Male Pattern Baldness: How to Beat Hair Loss

Male Pattern Baldness: How to Beat Hair Loss

Male Pattern Baldness — Overview

You can learn full details about Male Pattern Baldness. Also here you know how to beat hair loss in starting stage. Baldness is most common in men. Keep reading to know more details.

What is Male pattern baldness ?

Male pattern baldness, also known as androgenic alopecia, is a common condition that causes hair loss in men. It’s a gradual process that typically begins at the temples and crown of the head, leading to a receding hairline and a horseshoe-shaped pattern of baldness.

Treatment for male pattern baldness

Male pattern baldness, also known as androgenic alopecia, is a common condition that causes hair loss in men. It’s a gradual process that typically begins at the temples and crown of the head, leading to a receding hairline and a horseshoe-shaped pattern of baldness.

There is no cure for male pattern baldness, but there are treatments that can slow down hair loss and, in some cases, promote hair regrowth. Here are some options:

Note** It’s important to talk to your doctor about the best treatment options for you. They can consider your individual medical history, hair loss pattern, and overall health to recommend the most appropriate course of treatment.



male pattern baldness treatment
  • Minoxidil (Rogaine):This is a topical medication that is available over-the-counter. It comes in liquid or foam form and is applied directly to the scalp twice a day. Minoxidil is thought to work by increasing blood flow to the scalp and stimulating hair follicles. It can take several months of regular use to see results, and you’ll need to continue using it to maintain any improvement.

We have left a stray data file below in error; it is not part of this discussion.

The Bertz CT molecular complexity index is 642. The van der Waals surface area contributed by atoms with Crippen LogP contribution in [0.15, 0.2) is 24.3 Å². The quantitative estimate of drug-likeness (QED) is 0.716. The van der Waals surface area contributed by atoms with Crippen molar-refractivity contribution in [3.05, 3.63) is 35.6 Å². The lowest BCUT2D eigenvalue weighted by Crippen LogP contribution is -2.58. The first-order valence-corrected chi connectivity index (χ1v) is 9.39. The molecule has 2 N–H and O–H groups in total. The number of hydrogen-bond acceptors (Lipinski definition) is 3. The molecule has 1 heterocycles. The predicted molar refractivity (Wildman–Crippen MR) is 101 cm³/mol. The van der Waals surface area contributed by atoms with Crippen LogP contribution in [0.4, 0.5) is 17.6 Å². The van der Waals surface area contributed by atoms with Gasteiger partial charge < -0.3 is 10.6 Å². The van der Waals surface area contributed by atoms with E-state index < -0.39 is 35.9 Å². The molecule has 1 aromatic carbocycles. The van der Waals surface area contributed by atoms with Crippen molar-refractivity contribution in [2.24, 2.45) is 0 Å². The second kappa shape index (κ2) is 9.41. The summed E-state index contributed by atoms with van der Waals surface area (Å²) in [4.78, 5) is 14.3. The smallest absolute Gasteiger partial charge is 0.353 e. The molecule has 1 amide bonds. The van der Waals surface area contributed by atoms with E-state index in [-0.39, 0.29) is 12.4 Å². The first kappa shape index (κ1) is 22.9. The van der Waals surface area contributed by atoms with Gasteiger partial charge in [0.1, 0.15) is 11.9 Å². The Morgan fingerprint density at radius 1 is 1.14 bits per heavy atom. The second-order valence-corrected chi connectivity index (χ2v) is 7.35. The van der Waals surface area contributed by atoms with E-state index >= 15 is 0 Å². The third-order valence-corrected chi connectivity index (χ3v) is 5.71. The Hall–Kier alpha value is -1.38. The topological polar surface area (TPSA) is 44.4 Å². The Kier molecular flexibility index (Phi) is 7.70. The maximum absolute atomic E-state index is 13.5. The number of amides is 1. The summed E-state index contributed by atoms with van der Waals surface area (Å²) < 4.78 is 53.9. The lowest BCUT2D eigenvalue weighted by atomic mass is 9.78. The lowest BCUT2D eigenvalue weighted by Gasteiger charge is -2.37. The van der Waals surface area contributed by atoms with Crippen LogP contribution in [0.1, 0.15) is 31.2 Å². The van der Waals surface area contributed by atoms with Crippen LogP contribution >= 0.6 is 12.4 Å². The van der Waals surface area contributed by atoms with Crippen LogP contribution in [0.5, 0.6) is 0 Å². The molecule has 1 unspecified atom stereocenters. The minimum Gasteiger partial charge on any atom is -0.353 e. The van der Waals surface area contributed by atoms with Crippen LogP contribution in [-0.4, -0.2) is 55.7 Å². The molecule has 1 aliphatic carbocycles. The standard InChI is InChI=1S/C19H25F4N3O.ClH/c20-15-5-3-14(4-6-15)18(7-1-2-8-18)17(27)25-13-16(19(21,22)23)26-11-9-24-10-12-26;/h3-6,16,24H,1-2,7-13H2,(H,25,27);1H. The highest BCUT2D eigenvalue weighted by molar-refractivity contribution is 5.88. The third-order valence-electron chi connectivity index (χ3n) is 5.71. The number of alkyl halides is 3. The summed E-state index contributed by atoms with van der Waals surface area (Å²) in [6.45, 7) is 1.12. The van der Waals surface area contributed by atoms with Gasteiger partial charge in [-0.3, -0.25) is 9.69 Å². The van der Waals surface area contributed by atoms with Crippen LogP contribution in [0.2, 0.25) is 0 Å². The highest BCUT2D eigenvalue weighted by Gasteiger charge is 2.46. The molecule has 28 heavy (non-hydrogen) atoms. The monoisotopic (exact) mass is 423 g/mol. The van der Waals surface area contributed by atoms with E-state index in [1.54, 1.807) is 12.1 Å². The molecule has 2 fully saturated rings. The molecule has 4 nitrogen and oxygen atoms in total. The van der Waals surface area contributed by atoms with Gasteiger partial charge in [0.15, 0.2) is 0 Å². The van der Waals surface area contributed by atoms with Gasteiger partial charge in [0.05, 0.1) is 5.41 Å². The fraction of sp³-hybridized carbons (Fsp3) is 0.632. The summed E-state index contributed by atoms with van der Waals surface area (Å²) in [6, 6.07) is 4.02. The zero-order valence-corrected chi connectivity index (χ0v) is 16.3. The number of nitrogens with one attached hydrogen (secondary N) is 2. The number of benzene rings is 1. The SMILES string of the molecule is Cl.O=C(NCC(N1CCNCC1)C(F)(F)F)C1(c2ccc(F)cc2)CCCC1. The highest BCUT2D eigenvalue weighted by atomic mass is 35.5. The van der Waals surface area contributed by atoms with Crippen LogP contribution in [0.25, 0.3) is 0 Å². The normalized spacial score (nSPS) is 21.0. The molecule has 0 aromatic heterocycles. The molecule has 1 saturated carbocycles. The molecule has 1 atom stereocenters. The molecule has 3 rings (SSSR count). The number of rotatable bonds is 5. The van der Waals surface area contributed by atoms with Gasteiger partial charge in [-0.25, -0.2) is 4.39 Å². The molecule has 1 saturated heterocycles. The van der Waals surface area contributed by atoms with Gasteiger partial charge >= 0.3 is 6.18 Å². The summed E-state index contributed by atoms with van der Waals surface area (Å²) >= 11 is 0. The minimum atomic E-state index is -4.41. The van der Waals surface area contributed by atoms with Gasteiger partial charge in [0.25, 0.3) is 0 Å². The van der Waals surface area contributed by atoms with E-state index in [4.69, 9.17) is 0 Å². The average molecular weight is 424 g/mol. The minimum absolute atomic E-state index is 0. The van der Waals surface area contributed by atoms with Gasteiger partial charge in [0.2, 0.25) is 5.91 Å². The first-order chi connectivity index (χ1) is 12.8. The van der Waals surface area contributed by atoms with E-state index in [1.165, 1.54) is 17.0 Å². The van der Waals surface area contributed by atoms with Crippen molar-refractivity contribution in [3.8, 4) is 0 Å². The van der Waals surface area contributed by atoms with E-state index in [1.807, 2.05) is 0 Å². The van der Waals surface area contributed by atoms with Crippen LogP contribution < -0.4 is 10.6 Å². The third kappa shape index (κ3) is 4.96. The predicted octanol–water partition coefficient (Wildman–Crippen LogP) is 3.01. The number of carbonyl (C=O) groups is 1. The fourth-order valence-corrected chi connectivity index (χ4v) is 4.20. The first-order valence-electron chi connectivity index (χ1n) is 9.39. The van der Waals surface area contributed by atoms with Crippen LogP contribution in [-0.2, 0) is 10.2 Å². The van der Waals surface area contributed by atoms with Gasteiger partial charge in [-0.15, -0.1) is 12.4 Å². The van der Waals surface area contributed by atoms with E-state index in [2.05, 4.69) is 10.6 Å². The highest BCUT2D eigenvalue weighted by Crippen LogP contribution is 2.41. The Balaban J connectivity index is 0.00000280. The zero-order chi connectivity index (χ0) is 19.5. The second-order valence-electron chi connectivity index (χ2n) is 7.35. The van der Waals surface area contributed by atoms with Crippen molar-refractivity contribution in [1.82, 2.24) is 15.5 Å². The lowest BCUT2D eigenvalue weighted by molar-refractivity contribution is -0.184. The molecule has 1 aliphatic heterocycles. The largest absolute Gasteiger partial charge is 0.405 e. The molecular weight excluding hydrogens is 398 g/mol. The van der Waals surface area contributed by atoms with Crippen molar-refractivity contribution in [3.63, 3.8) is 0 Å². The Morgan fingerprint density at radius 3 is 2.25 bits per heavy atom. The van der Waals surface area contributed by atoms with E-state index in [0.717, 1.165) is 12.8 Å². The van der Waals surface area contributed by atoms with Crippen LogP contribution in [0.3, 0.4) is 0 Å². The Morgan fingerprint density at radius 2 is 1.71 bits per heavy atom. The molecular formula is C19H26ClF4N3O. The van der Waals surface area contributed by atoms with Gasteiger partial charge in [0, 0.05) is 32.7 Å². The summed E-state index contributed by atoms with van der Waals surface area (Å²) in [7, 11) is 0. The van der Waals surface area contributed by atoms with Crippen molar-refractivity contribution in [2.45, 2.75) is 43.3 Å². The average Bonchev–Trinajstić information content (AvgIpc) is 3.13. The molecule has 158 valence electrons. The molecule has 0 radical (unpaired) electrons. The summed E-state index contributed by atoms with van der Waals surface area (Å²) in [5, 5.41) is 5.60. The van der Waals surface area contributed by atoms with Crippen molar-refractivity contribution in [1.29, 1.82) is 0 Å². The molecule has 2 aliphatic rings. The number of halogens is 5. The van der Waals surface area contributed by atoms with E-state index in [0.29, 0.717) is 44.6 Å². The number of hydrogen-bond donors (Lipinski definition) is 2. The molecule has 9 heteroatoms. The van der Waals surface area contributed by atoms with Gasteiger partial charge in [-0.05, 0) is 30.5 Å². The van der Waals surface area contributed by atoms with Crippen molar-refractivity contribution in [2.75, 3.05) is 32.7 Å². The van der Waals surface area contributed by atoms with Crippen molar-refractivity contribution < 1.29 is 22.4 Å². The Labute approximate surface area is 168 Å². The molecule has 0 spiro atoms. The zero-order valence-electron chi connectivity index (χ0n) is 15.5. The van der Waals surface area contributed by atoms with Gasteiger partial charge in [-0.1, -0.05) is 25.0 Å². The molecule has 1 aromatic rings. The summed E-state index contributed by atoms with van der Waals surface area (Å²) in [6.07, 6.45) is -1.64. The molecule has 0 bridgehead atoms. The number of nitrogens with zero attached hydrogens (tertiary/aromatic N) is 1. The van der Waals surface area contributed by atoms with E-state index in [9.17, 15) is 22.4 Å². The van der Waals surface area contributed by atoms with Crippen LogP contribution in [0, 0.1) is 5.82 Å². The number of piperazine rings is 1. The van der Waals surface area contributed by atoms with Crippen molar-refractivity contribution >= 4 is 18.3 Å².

• Finasteride (Propecia): This is a prescription medication that is only available to men. It works by blocking the conversion of testosterone into a hormone called DHT (dihydrotestosterone), which is thought to play a role in hair loss. Finasteride can also take several months to work, and it may not be effective for everyone. It’s important to note that finasteride can have side effects, such as decreased libido and erectile dysfunction.


Hair transplant: This is a surgical procedure that involves transplanting hair follicles from the back of the scalp (where hair growth is typically more resistant to DHT) to the balding areas of the head. Hair transplants can be very effective, but they can also be expensive and time-consuming.

Laser therapy: Low-level laser therapy (LLLT) is a relatively new treatment for hair loss. It involves using a laser to deliver low doses of light energy to the scalp. LLLT is thought to work by stimulating hair follicles and promoting hair growth. However, there is still some debate about the effectiveness of LLLT for hair loss.

Lifestyle Changes

Scalp massage: There is some evidence that scalp massage may help to improve blood flow to the scalp and promote hair growth. However, more research is needed to confirm these benefits.

Stress management: Stress can contribute to hair loss. Finding healthy ways to manage stress, such as exercise or relaxation techniques, may help to reduce hair loss.

Diet and nutrition: There is no single diet that can prevent or reverse hair loss. However, eating a healthy diet that is rich in nutrients can help to support overall hair health.

What you can do for Hair Loss

Monitor and Document: Keep an eye on your hair for a few weeks or months. Take pictures to compare hair density over time. This can help you determine if the hair loss is progressing.

Scalp Check: Gently examine your scalp for any signs of redness, scaling, or irritation. These could indicate an underlying scalp condition that might be contributing to hair loss.


These signs can be subtle, especially in the early stages.

Hair loss patterns can vary depending on your gender and individual situation.

how to find hair loss starting stage

Increased Hair Shedding: You might notice slightly more hair than usual coming out when you shower, brush your hair, or style it. While some hair shedding is natural, a noticeable increase could be a starting point.